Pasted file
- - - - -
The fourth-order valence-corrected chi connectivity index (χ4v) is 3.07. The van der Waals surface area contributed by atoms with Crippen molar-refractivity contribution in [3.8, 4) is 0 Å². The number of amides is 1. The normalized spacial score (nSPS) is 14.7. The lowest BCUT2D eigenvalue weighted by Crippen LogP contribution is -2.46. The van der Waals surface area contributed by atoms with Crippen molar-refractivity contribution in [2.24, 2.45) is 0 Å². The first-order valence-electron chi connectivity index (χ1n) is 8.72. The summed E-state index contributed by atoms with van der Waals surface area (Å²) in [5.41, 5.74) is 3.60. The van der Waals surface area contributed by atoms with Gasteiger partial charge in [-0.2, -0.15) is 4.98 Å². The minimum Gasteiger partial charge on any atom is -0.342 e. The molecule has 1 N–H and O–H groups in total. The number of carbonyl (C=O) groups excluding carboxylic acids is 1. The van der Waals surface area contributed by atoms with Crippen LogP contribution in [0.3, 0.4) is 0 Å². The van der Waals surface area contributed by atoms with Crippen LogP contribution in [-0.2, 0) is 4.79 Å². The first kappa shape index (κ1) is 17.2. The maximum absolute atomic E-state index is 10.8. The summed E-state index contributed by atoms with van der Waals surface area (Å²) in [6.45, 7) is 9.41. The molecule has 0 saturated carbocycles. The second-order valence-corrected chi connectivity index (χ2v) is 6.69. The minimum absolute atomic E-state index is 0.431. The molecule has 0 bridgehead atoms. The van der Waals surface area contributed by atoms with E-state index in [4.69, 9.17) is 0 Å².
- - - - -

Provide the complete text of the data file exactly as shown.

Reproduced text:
The fourth-order valence-corrected chi connectivity index (χ4v) is 3.07. The van der Waals surface area contributed by atoms with Crippen molar-refractivity contribution in [3.8, 4) is 0 Å². The number of amides is 1. The normalized spacial score (nSPS) is 14.7. The lowest BCUT2D eigenvalue weighted by Crippen LogP contribution is -2.46. The van der Waals surface area contributed by atoms with Crippen molar-refractivity contribution in [2.24, 2.45) is 0 Å². The first-order valence-electron chi connectivity index (χ1n) is 8.72. The summed E-state index contributed by atoms with van der Waals surface area (Å²) in [5.41, 5.74) is 3.60. The van der Waals surface area contributed by atoms with Gasteiger partial charge in [-0.2, -0.15) is 4.98 Å². The minimum Gasteiger partial charge on any atom is -0.342 e. The molecule has 1 N–H and O–H groups in total. The number of carbonyl (C=O) groups excluding carboxylic acids is 1. The van der Waals surface area contributed by atoms with Crippen LogP contribution in [0.3, 0.4) is 0 Å². The van der Waals surface area contributed by atoms with Crippen LogP contribution in [-0.2, 0) is 4.79 Å². The first kappa shape index (κ1) is 17.2. The maximum absolute atomic E-state index is 10.8. The summed E-state index contributed by atoms with van der Waals surface area (Å²) in [6.45, 7) is 9.41. The molecule has 0 saturated carbocycles. The second-order valence-corrected chi connectivity index (χ2v) is 6.69. The minimum absolute atomic E-state index is 0.431. The molecule has 0 bridgehead atoms. The van der Waals surface area contributed by atoms with E-state index in [4.69, 9.17) is 0 Å².